Kremlin denies claims Putin was involved in downing MH17
MOSCOW (Reuters) – The Kremlin on Thursday dismissed findings by international prosecutors investigating the downing of Malaysia Airlines Flight 17 (MH17) and said they found “strong evidence” of Russian President Vladimir Putin’s involvement in the incident.
Prosecutors in The Hague said on Wednesday they had found “strong evidence” that Putin authorized the use of Russian BUK missile systems that shot down the plane over eastern Ukraine in 2014.
In Moscow’s initial reaction to her allegation, Kremlin spokesman Dmitry Peskov said Russia “cannot accept” the results of the probe because it is not participating in the process. He also said investigators had not publicly presented any substantiated evidence.
MH17 was shot down by a Russian BUK missile system while flying over eastern Ukraine from Amsterdam to Kuala Lumpur on July 17, 2014, killing all 298 passengers and crew, including 196 Dutch nationals.
At the time, Russian-backed separatists were fighting Ukrainian forces for control of the eastern Donbass region.
Prosecutors cited wiretapped phone calls for their findings, but said evidence of direct involvement by Putin — or other Russian officials — was not conclusive enough to pursue a criminal conviction and halted their investigation.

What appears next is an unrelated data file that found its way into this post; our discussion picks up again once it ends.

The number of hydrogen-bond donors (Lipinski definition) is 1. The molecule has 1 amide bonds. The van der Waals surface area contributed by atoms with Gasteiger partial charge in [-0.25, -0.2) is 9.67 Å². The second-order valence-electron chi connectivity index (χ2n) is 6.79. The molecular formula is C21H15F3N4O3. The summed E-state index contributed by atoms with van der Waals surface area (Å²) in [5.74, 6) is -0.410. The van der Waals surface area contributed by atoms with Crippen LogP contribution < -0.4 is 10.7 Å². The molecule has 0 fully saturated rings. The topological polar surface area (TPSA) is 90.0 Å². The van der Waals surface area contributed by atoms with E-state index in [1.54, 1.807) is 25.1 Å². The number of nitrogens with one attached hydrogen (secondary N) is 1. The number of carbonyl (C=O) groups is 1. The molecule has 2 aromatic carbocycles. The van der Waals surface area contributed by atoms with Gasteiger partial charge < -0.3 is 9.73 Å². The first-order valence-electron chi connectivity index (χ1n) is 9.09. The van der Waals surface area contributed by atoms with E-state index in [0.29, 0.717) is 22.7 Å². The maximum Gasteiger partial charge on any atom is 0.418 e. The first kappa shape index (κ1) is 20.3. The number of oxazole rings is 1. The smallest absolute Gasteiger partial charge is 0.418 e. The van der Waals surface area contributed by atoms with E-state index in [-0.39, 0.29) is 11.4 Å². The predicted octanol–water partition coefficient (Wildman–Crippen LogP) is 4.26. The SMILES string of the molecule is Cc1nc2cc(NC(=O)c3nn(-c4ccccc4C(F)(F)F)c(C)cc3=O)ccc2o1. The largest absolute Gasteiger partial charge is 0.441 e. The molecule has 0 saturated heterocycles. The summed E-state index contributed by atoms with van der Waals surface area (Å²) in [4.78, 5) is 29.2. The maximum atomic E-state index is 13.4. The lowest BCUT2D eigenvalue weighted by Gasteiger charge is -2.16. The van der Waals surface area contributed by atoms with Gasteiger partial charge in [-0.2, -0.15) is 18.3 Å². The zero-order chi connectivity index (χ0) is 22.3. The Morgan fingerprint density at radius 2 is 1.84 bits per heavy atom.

Russia has repeatedly denied state involvement in the downing of MH17. Peskov on Thursday dismissed the evidence presented by investigators.
“We know that a recording of an alleged telephone conversation has been released … in which not a single word is mentioned about weapons. Even assuming this conversation is real… there’s not a word about guns. Nobody has published anything else, so it’s impossible to say anything,” Peskov told reporters.
Asked specifically about the allegation that Putin authorized the delivery of BUK missile systems to pro-Moscow separatists in Ukraine, Peskov said: “Russia did not participate in this investigation, so we cannot accept these results – especially as there is no basis for them.” these statements have been made public.”
After the plane was destroyed, the Netherlands, Australia, Belgium, Ukraine and Malaysia deployed a joint investigative team to identify those responsible and collect evidence for prosecution.
In November, a Dutch court convicted two former Russian intelligence agents and a Ukrainian separatist leader of murder for helping organize the missile system that shot down the plane. The men, who were tried in absentia, remain at large.
(Reported by Reuters; Edited by Gareth Jones)